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Jul 11, 2013

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How Do You Display HTTP Host or Request Domain or Request URL in Web Log?

Amazon How do I include request url or HTTP host in my web server's access and error log?

Here's the question. I am running several hosts on my one web server:,,,, They all share the same web server log. The default log entry looks like the following. - - [11/Jul/2013:13:44:48 +0800] "GET /fashion-guide-on-wearing-sweaters.html HTTP/1.1" 200 7201 "-" "facebookexternalhit/1.1 (+"
Nowhere does it tell me which HTTP host the request hits. It could be or How do I tell?

Obviously another solution is separate the web log into each respective log file. For the purpose of this discussion let's assume I put all the logs into one single file.
I cannot believe nobody on Google knows. Fortunately I know the answer and I'd like to share it with you.

How Log Formatting Works
A modern web server including Apache and Nginx uses log_format directive to define the format of the log entry. First locate your web configuration file. In Nginx's web configuration file, for example, the default log format is called combined and it looks like the following.

$remote_addr - $remote_user [$time_local] "$request" $status $body_bytes_sent "$http_referer" "$http_user_agent"
An example log entry following this format looks like the following. - - [11/Jul/2013:13:44:48 +0800] "GET /fashion-guide-on-wearing-sweaters.html HTTP/1.1" 200 7201 "-" "facebookexternalhit/1.1 (+"
Any invalid or empty value is shown as a hyphen.

If you use Nginx, the log-related configuration file is indicated by /etc/init.d/nginx. In my case the log-related settings are in /etc/nginx/nginx.conf.

The default log format, combined, cannot be altered.
How to Add a Custom Log Format with Request Domain or HTTP Host
The variables used in log_format include $http_HEADER where HEADER is the name of the HTTP header for the HTTP request. The name of the header should be changed to lowercase and any dashes replaced with underscores, as in $http_user_agent.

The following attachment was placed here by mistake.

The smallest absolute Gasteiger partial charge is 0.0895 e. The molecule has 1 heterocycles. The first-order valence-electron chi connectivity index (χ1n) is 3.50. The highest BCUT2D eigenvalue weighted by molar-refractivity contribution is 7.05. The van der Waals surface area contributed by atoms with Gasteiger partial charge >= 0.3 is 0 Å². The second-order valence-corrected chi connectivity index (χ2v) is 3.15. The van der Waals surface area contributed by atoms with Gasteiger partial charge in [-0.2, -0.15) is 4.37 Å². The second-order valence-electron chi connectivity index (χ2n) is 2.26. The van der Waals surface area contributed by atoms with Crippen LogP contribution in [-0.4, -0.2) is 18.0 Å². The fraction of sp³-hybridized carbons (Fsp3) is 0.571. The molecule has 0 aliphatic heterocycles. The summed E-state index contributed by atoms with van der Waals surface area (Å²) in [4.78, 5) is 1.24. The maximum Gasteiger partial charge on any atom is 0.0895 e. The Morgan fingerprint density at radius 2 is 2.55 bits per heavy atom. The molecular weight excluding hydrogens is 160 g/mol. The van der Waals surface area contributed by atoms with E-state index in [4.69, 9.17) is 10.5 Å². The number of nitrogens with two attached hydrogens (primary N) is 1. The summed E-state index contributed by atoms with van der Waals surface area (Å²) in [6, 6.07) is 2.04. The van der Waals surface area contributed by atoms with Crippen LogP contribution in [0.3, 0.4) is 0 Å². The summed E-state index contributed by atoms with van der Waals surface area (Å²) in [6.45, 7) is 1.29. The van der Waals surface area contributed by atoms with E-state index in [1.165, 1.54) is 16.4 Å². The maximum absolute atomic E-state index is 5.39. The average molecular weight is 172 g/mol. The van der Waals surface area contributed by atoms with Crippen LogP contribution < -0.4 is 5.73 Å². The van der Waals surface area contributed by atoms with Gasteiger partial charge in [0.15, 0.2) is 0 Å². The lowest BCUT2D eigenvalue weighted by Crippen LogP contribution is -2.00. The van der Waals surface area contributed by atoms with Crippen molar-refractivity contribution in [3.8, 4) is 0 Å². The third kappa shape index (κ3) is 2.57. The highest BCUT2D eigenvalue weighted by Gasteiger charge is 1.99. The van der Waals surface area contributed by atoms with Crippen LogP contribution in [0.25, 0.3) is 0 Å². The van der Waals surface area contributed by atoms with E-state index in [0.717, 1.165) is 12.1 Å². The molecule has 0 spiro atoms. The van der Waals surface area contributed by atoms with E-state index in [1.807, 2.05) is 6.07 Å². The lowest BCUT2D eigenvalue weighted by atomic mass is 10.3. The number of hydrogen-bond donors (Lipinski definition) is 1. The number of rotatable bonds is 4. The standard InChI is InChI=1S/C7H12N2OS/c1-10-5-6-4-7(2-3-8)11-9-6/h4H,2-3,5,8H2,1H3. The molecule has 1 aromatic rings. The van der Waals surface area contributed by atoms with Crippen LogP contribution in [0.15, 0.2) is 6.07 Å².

A modern browser always send the host HTTP header whose value is the sub domain and domain of the request URL. would be an example value of the host HTTP header.

Let's add a new log format called logFormatWithHttpHost in our web server's configuration file just above access_log or error_log directive.
log_format logFormatWithHttpHost '$remote_addr - $remote_user [$time_local] '
                    '* $http_host * '
                    '"$request" $status $body_bytes_sent '
                    '"$http_referer" "$http_user_agent"';
Now you can use this new log format logFormatWithHttpHost in access_log or in error_log by adding the following line in your web server configuration file.

access_log /home/ubuntu/web-server-log/access.log logFormatWithHttpHost;
After you save your changes, do a configuration test to validate your configuration file's syntax. On Ubuntu 10.4 the command is this.

sudo /etc/init.d/nginx configtest
Reload (sudo /etc/init.d/nginx reload) or restart (sudo /etc/init.d/nginx restart) your web server and monitor the web log to see the newly formatted log entries. Below is an example of such entries. - - [11/Jul/2013:13:44:48 +0800] * * "GET /fashion-guide-on-wearing-sweaters.html HTTP/1.1" 200 7201 "-" "facebookexternalhit/1.1 (+"
Now you have both domain and the path and you know the exact request URL!

Obviously this solution will fail if the browser does not include the host header in the HTTP headers. As mentioned every modern browser includes host header including Chrome, Firefox, Internet Explorer, Safari.
If you have any questions let me know and I will do my best to help you!
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